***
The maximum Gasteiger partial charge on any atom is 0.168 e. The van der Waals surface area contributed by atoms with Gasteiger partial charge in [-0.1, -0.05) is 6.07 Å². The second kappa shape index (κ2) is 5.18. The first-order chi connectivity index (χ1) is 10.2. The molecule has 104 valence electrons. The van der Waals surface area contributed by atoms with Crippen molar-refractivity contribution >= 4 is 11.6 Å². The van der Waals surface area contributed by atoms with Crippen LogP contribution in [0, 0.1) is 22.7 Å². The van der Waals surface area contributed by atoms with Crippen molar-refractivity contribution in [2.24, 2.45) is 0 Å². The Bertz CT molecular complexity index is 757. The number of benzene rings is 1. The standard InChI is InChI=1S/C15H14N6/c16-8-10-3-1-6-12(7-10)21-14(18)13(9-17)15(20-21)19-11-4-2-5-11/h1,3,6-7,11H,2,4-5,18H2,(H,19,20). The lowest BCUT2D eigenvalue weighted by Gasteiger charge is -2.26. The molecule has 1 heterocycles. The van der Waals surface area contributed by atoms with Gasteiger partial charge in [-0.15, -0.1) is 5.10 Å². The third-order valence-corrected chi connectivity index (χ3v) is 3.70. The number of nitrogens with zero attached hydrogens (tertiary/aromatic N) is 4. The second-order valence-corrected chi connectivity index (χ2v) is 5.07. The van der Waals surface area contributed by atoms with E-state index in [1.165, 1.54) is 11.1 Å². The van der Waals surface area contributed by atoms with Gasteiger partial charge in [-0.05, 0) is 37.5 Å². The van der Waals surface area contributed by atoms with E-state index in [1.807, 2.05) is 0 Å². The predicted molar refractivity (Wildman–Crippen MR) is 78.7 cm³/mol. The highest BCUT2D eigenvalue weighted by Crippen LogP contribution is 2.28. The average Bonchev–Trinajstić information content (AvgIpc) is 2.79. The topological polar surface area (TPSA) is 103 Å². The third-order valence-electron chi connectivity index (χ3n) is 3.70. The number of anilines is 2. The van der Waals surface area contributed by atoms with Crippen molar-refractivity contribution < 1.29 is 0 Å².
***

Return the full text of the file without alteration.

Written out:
The maximum Gasteiger partial charge on any atom is 0.168 e. The van der Waals surface area contributed by atoms with Gasteiger partial charge in [-0.1, -0.05) is 6.07 Å². The second kappa shape index (κ2) is 5.18. The first-order chi connectivity index (χ1) is 10.2. The molecule has 104 valence electrons. The van der Waals surface area contributed by atoms with Crippen molar-refractivity contribution >= 4 is 11.6 Å². The van der Waals surface area contributed by atoms with Crippen LogP contribution in [0, 0.1) is 22.7 Å². The van der Waals surface area contributed by atoms with Crippen molar-refractivity contribution in [2.24, 2.45) is 0 Å². The Bertz CT molecular complexity index is 757. The number of benzene rings is 1. The standard InChI is InChI=1S/C15H14N6/c16-8-10-3-1-6-12(7-10)21-14(18)13(9-17)15(20-21)19-11-4-2-5-11/h1,3,6-7,11H,2,4-5,18H2,(H,19,20). The lowest BCUT2D eigenvalue weighted by Gasteiger charge is -2.26. The molecule has 1 heterocycles. The van der Waals surface area contributed by atoms with Gasteiger partial charge in [-0.15, -0.1) is 5.10 Å². The third-order valence-corrected chi connectivity index (χ3v) is 3.70. The number of nitrogens with zero attached hydrogens (tertiary/aromatic N) is 4. The second-order valence-corrected chi connectivity index (χ2v) is 5.07. The van der Waals surface area contributed by atoms with E-state index in [1.165, 1.54) is 11.1 Å². The van der Waals surface area contributed by atoms with Gasteiger partial charge in [-0.05, 0) is 37.5 Å². The van der Waals surface area contributed by atoms with E-state index in [1.807, 2.05) is 0 Å². The predicted molar refractivity (Wildman–Crippen MR) is 78.7 cm³/mol. The highest BCUT2D eigenvalue weighted by Crippen LogP contribution is 2.28. The average Bonchev–Trinajstić information content (AvgIpc) is 2.79. The topological polar surface area (TPSA) is 103 Å². The third-order valence-electron chi connectivity index (χ3n) is 3.70. The number of anilines is 2. The van der Waals surface area contributed by atoms with Crippen molar-refractivity contribution < 1.29 is 0 Å².